Rinderpest and foot and mouth disease caused the loss of over 200 million cattle across Europe and Britain in the 16th to 18th centuries. In Italy and England, individuals recognized the infectious nature of the diseases and stopped the epidemics by slaughtering cattle on infected premises and quarantining animal movement. However, epidemics continued to sweep over Europe because no organized body existed to codify these individuals' recommendations.
In the 16th and 17th centuries, farriers and so-called ox leeches provided animal health care to livestock farms. These individuals had no formal training, yet some developed remarkable skills. Two notable books were The Book of Husbandry (1523) by John Fitzherbert in England and The Herdsman's Mate (1673) by Michael Harward of Chesire, England. These authors described fairly sophisticated surgical and obstetrical procedures, several diseases and their treatment, and sound cattle management practices of the day. These texts represented attempts to codify a system of animal health care and management for livestock farms, but formal training programs in schools of veterinary medicine and government regulation of animal disease lay in the future.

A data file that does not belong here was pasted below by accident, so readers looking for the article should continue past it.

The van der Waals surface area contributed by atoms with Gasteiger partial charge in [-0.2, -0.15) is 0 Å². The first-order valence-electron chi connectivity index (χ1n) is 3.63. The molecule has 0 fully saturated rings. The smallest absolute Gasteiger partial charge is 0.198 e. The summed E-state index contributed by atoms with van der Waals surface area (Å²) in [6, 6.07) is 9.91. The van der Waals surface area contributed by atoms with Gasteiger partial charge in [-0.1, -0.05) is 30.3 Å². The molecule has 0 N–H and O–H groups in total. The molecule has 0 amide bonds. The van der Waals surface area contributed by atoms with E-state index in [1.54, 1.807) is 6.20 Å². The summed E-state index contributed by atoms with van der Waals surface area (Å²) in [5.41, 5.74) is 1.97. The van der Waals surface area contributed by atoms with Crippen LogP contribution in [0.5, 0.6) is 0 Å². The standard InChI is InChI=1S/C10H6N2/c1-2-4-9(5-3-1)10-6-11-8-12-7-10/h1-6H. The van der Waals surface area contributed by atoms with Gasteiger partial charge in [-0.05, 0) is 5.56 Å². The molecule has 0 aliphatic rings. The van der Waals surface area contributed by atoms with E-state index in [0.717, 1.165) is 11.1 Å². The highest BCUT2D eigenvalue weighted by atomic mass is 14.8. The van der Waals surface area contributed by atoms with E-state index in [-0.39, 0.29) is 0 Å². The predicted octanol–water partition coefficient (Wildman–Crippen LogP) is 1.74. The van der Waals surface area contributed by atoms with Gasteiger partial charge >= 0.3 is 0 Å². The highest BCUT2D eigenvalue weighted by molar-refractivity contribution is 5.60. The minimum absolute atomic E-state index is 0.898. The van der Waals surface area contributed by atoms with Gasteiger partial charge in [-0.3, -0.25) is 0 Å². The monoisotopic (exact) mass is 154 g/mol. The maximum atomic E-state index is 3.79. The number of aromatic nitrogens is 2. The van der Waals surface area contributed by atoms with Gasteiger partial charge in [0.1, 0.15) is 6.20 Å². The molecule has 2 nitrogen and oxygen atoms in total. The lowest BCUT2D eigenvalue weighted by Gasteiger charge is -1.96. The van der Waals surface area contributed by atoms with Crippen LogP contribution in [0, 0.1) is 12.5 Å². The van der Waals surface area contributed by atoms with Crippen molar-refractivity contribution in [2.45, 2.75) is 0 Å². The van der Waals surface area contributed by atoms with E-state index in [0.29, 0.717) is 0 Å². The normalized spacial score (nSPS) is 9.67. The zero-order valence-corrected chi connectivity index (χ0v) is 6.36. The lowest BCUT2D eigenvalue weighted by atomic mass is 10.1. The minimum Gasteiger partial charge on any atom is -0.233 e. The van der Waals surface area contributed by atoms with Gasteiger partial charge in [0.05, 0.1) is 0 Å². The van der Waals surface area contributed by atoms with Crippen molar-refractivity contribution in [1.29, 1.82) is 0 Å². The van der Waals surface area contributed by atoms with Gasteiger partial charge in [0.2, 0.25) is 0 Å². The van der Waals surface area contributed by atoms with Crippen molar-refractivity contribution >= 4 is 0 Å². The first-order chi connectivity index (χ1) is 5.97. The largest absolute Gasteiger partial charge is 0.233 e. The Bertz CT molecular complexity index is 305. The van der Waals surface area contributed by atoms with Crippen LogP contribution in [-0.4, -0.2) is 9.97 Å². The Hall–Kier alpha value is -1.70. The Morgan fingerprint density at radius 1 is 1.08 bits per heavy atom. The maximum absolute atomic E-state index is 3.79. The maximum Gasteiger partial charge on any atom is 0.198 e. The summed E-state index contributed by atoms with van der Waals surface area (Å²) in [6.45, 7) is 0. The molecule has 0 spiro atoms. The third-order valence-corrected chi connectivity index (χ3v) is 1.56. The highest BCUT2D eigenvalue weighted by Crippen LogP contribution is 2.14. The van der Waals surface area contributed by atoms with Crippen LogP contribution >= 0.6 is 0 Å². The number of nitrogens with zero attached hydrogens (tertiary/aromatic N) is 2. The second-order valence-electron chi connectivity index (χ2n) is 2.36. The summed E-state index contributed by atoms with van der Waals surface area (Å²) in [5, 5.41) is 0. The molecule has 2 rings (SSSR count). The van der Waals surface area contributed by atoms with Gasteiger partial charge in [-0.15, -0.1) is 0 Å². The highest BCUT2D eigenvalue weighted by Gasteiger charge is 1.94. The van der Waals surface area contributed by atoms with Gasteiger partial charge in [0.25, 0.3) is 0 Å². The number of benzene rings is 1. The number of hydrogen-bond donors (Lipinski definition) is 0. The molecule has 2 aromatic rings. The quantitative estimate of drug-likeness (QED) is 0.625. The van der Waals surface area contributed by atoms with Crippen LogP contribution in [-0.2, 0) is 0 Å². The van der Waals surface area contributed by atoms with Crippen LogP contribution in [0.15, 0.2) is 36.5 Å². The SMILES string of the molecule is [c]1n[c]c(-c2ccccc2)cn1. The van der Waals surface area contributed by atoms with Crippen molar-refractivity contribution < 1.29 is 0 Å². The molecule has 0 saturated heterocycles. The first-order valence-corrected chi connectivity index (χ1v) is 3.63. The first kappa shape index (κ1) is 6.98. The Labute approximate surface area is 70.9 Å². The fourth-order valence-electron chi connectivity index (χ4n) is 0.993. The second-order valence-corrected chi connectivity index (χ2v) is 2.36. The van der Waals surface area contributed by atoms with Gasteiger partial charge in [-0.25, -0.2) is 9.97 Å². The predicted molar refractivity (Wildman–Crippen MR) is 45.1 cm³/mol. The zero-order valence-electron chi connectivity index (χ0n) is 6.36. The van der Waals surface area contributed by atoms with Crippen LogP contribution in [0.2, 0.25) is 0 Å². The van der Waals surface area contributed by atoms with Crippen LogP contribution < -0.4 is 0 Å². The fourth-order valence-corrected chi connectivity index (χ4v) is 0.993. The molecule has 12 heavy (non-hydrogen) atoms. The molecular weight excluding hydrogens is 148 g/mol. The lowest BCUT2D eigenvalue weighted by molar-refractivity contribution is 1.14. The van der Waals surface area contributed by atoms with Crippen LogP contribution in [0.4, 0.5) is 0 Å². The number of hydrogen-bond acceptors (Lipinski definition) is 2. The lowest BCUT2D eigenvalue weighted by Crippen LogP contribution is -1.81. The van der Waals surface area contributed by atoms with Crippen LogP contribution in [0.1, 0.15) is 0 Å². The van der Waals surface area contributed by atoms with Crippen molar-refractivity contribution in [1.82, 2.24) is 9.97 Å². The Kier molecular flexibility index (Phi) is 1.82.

By the middle of the 18th century it was recognized that studying animal disease made good sense economically and politically, because animal disease could provide a good model of human disease. As a result, the first veterinary school was established in Lyon, France in 1761. By 1800 there were 19 schools in Europe. In 1862 the first veterinary college was established in North America, in Ontario, Canada. Government regulatory agencies were developed in the late 19th century, such as the U.S. Bureau of Animal Industry in 1884, whose mission was to control and eradicate animal diseases associated with serious economic losses. By the early 20th century, animal health care to livestock farms was a profession. Veterinary health programs evolved from this history, which was based on the host-pathogen philosophy of disease.
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